To residents of the leafy, bucolic neighborhoods surrounding the Dalecarlia Water Treatment Plant, the idea of a daily convoy of sludge-laden trucks rattling down their streets is downright alarming.
With the public comment period ending Monday, residents in adjacent Northwest D.C. and Montgomery County neighborhoods are scrambling to change an Army Corps of Engineers plan that would use trucks to haul waste materials from a proposed water treatment tower behind Sibley Memorial Hospital. The Concerned Neighbors, a coalition of residents from both sides of the District line, has raised tens of thousands of dollars to hire experts to examine the massive six-volume draft environmental impact statement recommending the plan.
Their actions have swayed local officials, but the ultimate decision is up to the Corps. It operates the Washington Aqueduct, which collects the water from the Potomac River and treats it for the District and several communities in Northern Virginia.
"A very substantial amount of people would be affected and care," said Stuart Ross, president of the 1,700-member Palisades Citizens Association (PCA). At the group's last board and membership meetings, residents voted unanimously to have PCA join Concerned Neighbors. "We appropriated funds from our organization, and some people wrote personal checks. I think the total was $4,000 or $5,000," Ross said.
At public hearings in the District and Montgomery County, residents' chief objections to the plan have been the noise and traffic they fear the trucks would generate, according to meeting participants. The impact statement projected eight to 66 round trips a day, depending on the size of truck (10 to 20 tons) and the amount of sediment involved.
Thomas Jacobus, chief of the Washington Aqueduct, said aqueduct officials would use the largest trucks possible because it would be to their advantage to pay for fewer trips. He also reasoned that the highest estimates would apply in only the most extreme conditions.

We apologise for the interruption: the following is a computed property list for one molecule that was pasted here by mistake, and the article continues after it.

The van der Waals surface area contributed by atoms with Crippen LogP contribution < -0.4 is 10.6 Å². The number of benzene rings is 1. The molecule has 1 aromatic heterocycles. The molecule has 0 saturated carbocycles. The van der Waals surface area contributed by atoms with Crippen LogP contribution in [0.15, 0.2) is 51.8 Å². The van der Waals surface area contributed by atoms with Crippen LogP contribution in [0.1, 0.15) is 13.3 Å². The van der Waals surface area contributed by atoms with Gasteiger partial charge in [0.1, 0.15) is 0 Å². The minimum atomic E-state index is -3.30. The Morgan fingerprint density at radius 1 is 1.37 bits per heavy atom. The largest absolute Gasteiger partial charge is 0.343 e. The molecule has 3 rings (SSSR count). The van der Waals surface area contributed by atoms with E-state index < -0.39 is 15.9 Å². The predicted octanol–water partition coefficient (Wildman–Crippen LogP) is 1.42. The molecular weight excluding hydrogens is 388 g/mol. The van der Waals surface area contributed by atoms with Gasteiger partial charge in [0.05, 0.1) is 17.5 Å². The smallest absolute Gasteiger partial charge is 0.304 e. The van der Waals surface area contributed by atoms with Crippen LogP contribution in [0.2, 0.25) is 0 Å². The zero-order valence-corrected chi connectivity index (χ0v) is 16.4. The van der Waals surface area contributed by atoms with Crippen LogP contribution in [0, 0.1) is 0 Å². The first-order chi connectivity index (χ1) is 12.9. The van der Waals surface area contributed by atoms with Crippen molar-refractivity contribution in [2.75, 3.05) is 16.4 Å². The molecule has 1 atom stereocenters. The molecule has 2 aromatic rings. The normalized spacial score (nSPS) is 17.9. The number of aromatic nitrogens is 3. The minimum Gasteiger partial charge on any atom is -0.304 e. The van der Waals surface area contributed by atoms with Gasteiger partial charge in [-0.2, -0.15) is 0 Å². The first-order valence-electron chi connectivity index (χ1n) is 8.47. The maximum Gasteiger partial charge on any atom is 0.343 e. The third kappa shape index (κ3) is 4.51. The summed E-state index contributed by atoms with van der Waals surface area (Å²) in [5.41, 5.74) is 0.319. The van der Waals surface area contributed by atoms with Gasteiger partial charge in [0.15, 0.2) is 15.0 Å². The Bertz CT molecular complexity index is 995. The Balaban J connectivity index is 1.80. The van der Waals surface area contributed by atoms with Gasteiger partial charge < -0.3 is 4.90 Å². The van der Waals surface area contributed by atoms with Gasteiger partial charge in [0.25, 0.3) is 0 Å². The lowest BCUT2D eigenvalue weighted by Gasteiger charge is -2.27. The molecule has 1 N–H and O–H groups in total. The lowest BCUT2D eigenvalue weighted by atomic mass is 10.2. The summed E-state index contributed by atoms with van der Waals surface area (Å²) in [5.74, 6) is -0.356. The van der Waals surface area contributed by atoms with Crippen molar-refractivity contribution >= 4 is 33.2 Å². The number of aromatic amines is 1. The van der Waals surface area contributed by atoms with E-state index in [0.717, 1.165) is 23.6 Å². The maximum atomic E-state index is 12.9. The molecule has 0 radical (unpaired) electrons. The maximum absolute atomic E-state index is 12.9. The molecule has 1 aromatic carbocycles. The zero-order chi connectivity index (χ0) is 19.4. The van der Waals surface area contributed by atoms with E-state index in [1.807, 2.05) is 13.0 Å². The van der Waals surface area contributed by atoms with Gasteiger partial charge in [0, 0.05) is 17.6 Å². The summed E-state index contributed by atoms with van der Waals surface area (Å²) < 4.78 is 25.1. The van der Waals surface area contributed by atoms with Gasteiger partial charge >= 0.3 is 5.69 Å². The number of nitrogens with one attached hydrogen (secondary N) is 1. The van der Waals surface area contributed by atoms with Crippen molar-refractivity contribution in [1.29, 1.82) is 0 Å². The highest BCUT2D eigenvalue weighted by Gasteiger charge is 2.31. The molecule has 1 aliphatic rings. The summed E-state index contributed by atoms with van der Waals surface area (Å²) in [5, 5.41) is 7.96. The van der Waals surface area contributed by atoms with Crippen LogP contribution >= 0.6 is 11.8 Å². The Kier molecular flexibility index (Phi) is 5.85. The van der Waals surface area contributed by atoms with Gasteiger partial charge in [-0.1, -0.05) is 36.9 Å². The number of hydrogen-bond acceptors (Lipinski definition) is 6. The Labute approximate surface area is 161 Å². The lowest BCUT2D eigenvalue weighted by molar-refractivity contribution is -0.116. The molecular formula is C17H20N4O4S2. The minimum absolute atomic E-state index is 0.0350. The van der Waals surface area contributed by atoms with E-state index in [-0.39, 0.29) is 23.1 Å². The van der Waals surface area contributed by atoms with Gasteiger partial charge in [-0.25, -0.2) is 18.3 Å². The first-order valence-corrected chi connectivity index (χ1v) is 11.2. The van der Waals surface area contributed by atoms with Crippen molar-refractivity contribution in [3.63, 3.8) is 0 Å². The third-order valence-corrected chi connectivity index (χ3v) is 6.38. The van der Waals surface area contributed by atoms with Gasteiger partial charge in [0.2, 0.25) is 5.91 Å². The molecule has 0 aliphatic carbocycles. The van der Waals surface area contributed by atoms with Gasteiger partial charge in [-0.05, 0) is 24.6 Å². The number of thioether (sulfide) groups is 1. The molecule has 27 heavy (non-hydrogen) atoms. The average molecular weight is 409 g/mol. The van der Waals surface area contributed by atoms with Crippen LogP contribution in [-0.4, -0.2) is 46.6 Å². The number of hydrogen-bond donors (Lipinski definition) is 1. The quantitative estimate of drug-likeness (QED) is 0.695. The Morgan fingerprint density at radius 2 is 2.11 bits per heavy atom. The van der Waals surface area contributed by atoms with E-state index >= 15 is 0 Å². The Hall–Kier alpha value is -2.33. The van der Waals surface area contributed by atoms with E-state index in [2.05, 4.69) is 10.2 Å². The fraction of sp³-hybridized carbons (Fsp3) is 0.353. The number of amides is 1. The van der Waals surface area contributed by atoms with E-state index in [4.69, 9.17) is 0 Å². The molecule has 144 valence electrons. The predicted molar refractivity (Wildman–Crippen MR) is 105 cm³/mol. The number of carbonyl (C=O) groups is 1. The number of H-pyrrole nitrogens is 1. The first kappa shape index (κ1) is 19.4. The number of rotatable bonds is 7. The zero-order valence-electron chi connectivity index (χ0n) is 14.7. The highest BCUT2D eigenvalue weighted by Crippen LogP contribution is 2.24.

"What the neighbors need to have in their mind is that most days, 95 percent of the time they'd see around eight trucks. Twenty trucks would be extraordinary and would be to react to an unusual, short-term climatic situation," Jacobus said.
Del. Eleanor Holmes Norton (D-D.C.), Maryland Democratic Senators Paul S. Sarbanes and Barbara A. Mikulski and Rep. Chris Van Hollen (D-Md.) together signed a letter requesting more time for the community to study the plan. District Council member Carol Schwartz (R-At Large) also wrote a letter with a similar appeal. Resolutions asking for an extension and questioning the proposal have been passed by ANC 3D and the Montgomery County Planning Board.
What precipitated the controversy is the Washington Aqueduct's attempt to meet new Environmental Protection Agency standards forbidding the release of residuals into rivers. In short, the Aqueduct isn't allowed to dump them into the Potomac anymore. To comply with the EPA regulations, the Corps agreed to evaluate alternatives and implement the best one by 2009. The draft environmental impact statement, published April 14, determined that, of 160 screened alternatives, four were appropriate. The recommended course of action calls for constructing a dewatering tower, which would remove the unwanted matter, on Dalecarlia plant land bordering the hospital. The residuals would be hauled to an undetermined site by truck. The cost of that option would be $48 million.
Community residents say they cannot effectively counter the proposal without more time before the public comment period ends and the draft is finalized. Worse, some feel that the publication of the draft signaled an almost unchangeable course of action even before the public comment period began.
"From an activist perspective, once the report is written, you're pretty far down the road," said Rachel Thompson, an ANC 3D commissioner. "We're very disappointed that we didn't see an option in that report that we could live with and that was workable."